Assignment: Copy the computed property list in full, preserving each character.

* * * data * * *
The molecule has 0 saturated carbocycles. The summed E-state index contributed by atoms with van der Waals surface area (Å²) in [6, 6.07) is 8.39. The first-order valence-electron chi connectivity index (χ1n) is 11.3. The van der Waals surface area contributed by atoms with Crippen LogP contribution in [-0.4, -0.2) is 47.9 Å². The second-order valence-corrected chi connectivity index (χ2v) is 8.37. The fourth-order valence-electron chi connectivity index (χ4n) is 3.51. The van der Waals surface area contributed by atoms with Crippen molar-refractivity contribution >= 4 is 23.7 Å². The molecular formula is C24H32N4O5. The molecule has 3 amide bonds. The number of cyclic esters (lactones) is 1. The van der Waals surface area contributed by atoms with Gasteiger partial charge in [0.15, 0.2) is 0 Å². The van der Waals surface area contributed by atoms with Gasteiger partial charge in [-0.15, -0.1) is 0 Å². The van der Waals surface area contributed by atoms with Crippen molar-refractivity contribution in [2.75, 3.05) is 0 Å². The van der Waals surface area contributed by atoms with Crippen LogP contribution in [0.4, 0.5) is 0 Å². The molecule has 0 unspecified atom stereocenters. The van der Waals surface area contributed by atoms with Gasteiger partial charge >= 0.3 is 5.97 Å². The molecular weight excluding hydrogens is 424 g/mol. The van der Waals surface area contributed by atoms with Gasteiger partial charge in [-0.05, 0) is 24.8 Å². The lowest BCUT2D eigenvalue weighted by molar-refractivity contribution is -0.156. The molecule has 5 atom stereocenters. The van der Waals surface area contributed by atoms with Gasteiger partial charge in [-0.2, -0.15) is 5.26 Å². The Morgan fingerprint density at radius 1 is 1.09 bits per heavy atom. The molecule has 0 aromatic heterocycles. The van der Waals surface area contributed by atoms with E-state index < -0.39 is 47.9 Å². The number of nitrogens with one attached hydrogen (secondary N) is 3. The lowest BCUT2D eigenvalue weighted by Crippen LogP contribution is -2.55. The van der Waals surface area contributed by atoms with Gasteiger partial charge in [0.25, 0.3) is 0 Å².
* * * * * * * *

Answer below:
The molecule has 0 saturated carbocycles. The summed E-state index contributed by atoms with van der Waals surface area (Å²) in [6, 6.07) is 8.39. The first-order valence-electron chi connectivity index (χ1n) is 11.3. The van der Waals surface area contributed by atoms with Crippen LogP contribution in [-0.4, -0.2) is 47.9 Å². The second-order valence-corrected chi connectivity index (χ2v) is 8.37. The fourth-order valence-electron chi connectivity index (χ4n) is 3.51. The van der Waals surface area contributed by atoms with Crippen molar-refractivity contribution >= 4 is 23.7 Å². The molecular formula is C24H32N4O5. The molecule has 3 amide bonds. The number of cyclic esters (lactones) is 1. The van der Waals surface area contributed by atoms with Gasteiger partial charge in [0.15, 0.2) is 0 Å². The van der Waals surface area contributed by atoms with Gasteiger partial charge in [-0.15, -0.1) is 0 Å². The van der Waals surface area contributed by atoms with Crippen molar-refractivity contribution in [2.75, 3.05) is 0 Å². The van der Waals surface area contributed by atoms with Crippen LogP contribution in [0.4, 0.5) is 0 Å². The molecule has 0 unspecified atom stereocenters. The van der Waals surface area contributed by atoms with Gasteiger partial charge >= 0.3 is 5.97 Å². The molecular weight excluding hydrogens is 424 g/mol. The van der Waals surface area contributed by atoms with Gasteiger partial charge in [-0.05, 0) is 24.8 Å². The lowest BCUT2D eigenvalue weighted by molar-refractivity contribution is -0.156. The molecule has 5 atom stereocenters. The van der Waals surface area contributed by atoms with Gasteiger partial charge in [-0.2, -0.15) is 5.26 Å². The Morgan fingerprint density at radius 1 is 1.09 bits per heavy atom. The molecule has 0 aromatic heterocycles. The van der Waals surface area contributed by atoms with E-state index < -0.39 is 47.9 Å². The number of nitrogens with one attached hydrogen (secondary N) is 3. The lowest BCUT2D eigenvalue weighted by Crippen LogP contribution is -2.55. The van der Waals surface area contributed by atoms with Gasteiger partial charge in [0.25, 0.3) is 0 Å².